This also ensures the survival of the disease because the PI animal is constantly infecting other animals with the disease transiently (for a period of time), some of which are pregnant females in the afore-mentioned stage of pregnancy.

Many producers assume that these animals are recognizable, but many PI animals are very normal and can become pregnant and continue to produce other PI animals.

Diagnosing BVD can be done by testing a serum sample for virus-specific antibodies.

Johne’s
Johne’s disease, or paratuberculosis, is a contagious, chronic and usually fatal infection that can affect all ruminants. Most animals infected with Johne’s contracted the disease in the first few months of their life.

One of the most common methods of infection is swallowing small amounts of infected manure or from the udder of the dam. In most cases, signs of the disease do not appear until two or more years after infection has occurred.

More research is needed to understand what causes an animal that has been infected by Johne’s for an extended period of time to suddenly become sick from the infection.

In cattle, there are two signs to watch for when monitoring for Johne’s disease. They are rapid weight loss and diarrhea despite normal feed and water intake. To test for Johne’s, a serum sample is tested for virus-specific antibodies.

Visit this website for more information on Johne’s disease. This website is maintained by the University of Wisconsin School of Veterinary Medicine and is a great resource.

Bovine leukosis
Bovine leukosis (BLV) is a virus that infects beef and dairy cattle. This virus targets parts of the immune system. Infection with this virus most often does not cause any clinical signs.

Economic losses from this disease may include increased replacement costs due to reduced reproductive efficiencies, loss of income from condemned carcasses of cull cows infected with the disease and reduced milk production.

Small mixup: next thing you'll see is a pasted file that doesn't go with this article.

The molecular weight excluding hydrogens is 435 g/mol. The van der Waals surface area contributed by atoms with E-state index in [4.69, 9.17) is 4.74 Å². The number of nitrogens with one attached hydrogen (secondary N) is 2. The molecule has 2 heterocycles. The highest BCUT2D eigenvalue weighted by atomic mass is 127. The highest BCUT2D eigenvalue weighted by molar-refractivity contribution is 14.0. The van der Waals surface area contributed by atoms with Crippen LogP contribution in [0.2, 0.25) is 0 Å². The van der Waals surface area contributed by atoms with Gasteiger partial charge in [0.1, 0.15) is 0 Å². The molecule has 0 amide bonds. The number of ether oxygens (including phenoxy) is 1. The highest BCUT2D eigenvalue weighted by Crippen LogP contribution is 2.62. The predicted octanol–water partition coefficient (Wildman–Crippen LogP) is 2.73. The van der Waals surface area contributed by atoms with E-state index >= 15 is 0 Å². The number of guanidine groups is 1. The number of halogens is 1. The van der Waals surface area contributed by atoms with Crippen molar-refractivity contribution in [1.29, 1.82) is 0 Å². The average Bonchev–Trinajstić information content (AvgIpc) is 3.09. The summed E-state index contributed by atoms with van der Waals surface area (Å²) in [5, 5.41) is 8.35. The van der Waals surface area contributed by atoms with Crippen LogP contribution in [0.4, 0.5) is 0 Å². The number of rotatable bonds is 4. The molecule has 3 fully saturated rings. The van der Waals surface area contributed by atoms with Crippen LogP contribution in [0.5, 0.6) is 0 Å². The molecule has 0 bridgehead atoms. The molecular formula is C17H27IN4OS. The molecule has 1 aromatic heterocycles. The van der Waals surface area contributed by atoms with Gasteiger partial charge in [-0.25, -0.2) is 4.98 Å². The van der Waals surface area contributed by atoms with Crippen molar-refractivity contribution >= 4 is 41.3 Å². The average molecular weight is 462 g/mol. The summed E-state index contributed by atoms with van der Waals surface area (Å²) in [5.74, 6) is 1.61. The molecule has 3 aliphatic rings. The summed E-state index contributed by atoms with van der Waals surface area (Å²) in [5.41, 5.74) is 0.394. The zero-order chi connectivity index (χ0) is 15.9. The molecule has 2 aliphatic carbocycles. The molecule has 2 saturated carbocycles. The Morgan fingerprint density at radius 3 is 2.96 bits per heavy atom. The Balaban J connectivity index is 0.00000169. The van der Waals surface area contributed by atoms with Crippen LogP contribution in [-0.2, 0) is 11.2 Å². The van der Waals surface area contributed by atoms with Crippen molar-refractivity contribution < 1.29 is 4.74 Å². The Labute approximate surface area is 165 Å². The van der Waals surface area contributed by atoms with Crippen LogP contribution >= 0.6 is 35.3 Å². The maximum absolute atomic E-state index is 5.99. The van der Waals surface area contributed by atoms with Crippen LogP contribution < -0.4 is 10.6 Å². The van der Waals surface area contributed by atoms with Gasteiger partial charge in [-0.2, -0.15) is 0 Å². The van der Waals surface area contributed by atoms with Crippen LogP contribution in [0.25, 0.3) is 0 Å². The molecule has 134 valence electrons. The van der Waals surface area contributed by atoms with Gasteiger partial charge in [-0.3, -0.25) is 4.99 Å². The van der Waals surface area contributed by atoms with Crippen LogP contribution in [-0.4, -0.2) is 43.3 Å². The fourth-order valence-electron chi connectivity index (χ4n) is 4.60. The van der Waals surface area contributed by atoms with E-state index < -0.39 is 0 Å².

Signs of the disease can become visible when tumors begin to invade different tissues. Such signs may include weight loss, decreased milk production, enlarged lymph nodes, loss of appetite, rear-limb weakness and other signs.

Diagnosing BLV-infected cattle can be done by simply testing serum for virus-specific antibodies. Visit the USDA’s website to learn more about BLV.

If you use blood testing to check cows for pregnancy status, don’t overlook the additional information that can be gained from further disease testing. A sudden drop-off in pregnancy rates could be an indicator of potential disease problems.

Blood can be drawn from heifers and cows and tested for pregnancy at 28 days or later, after breeding, and cows must be at least 73 days post-calving. PD

Jeremy Howard is a reproduction specialist with BioTracking.

References omitted due to space but are available upon request. Click here to email an editor.

PHOTO
If you use blood testing to check cows for pregnancy status, don’t overlook the additional information that can be gained from further disease testing. A sudden drop-off in pregnancy rates could be an indicator of potential disease problems. Photo courtesy of BioTracking.

00_howard_jeremy

Jeremy Howard
Reproduction Specialist
BioTracking LLC

LATEST BLOG

LATEST NEWS